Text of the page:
The ‘Secular’ Compulsions Of Reporting Communal Clashes

The ‘Secular’ Compulsions Of Reporting Communal Clashes

Riots, irrespective of where the needle of suspicion points, have to be covered with greater sensitivity.

By Manisha Pande

Published on :

For two days straight, news about the communal clashes in Saharanpur, in western Uttar Pradesh, has made it to the front pages of all national dailies and been reported by 24/7 TV news channels.

While it has been standard practice for some time – at least among “old-school” journalists and editors – to not reveal the identity (caste or religious) of communities involved in rioting, most papers gave out such details in this case. That would be okay, if they did it in a uniform manner and followed a principle of either identifying those involved in rioting or not naming anyone at all. But this wasn’t the case.

The Indian Express, for example, carried a story today in which the first two paragraphs merely mentioned the rioting groups as “two communities”, while the rest of the story went on to provide details that gave away the religious identities of the rioting mobs that first clashed on July 27, Saturday.

The Hindustan Times front-page story on Sunday carried the headline “UP burns again, Sikh-Muslims clashes kill 3 in Saharanpur”. The story went on to give out the identity of two of the three riot victims who lost their lives in the clashes.

The Hindu in today’s edition clearly gave out the religious identity of those who were allegedly involved in rioting by naming them. In yesterday’s edition, though, its front-page story just referred to rioters as “two communities”.

While you could blame the media for not being consistent in the way it reported on Saharanpur, you can certainly not blame it for being silent on the issue. In this respect then, Headlines Today Editor (Strategic Affairs) Gaurav Sawant’s “secular silence” comment came across as odd, if not misinformed, given the ample reportage the incident has received. But clearly Sawant was not talking about reportage, or the lack of it. What he was really looking for is outrage. This is what he tweeted last evening.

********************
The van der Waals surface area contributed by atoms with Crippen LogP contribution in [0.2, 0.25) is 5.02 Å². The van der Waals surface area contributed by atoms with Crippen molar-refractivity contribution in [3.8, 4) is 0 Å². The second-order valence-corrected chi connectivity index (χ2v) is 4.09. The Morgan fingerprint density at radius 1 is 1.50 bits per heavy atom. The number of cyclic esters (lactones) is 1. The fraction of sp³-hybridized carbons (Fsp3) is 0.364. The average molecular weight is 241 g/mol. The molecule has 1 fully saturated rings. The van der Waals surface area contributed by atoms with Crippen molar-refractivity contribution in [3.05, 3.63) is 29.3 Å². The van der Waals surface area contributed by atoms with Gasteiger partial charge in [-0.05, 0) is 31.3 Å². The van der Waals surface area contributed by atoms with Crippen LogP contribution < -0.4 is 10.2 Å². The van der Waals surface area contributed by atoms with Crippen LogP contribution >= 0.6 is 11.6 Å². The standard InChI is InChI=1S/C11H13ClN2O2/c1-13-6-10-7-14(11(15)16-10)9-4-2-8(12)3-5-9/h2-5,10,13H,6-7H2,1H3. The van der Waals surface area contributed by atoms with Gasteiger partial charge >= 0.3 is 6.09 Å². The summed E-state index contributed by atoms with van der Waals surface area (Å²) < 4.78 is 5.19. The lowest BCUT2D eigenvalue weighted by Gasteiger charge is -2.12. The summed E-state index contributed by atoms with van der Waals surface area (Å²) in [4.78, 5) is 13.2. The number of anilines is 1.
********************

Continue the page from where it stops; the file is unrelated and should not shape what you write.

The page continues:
He followed that up with three other tweets that were classic examples of straw man arguments – pinning the blame on that slippery construct called the “seculars”. Moreover, his tweets seemed like an attempt to drum up the moral fury that to his mind “seculars” so failed to display in this case. He later deleted these but his fans and detractors had already saved screenshots of his tweets for posterity:

In one of his tweets, he questions that if the media revealed the religious identity of the IT professional who was murdered in Pune, why it is that the identities of the riot victims were being treated as state secret. Clearly, Sawant had not read the HT report. It is important to note that there is a  difference between reporting on a murder and a riot. There are certain accepted principles for reporting on riots, the prime one being not reporting in a way that could incite hostility and lead to further violence.

His other tweet about “roze pe riots” not making headlines as opposed to “roze pe roti” — apart from displaying questionable taste in headlines — also seemed to draw a parallel between two events that had nothing in common. The incident in the Maharashtra Sadan made news because it involved an elected Member of Parliament. The Saharanpur riot, as has been explained above, calls for a different kind of reporting. Besides, to further link these stories to Ramzan which is ongoing, betrays a sententiousness not expected of a senior journalist.

Naturally, Sawant’s comments were derided by many on Twitter:

Sawant was not available for comment when we called him, but he did delete his tweets. Was it because of the reactions he got or was he told to do so? We don’t know.

Having said that, it must be acknowledged that there is a growing belief in certain sections that the media chooses to report cases of communal clashes in a certain way, that is, when the blame can be laid at the doors of the majority community, it makes them an easy scapegoat.

Sawant seems to have tapped into this feeling, as his outrage was quickly retweeted by many, and journalists like Sardesai who criticised his tweets were trolled. However, the fact of the matter is that riots, irrespective of where the needle of suspicion points, have to be covered with greater sensitivity because the media’s role is not merely to inform but also ensure that matters do not get further out of hand.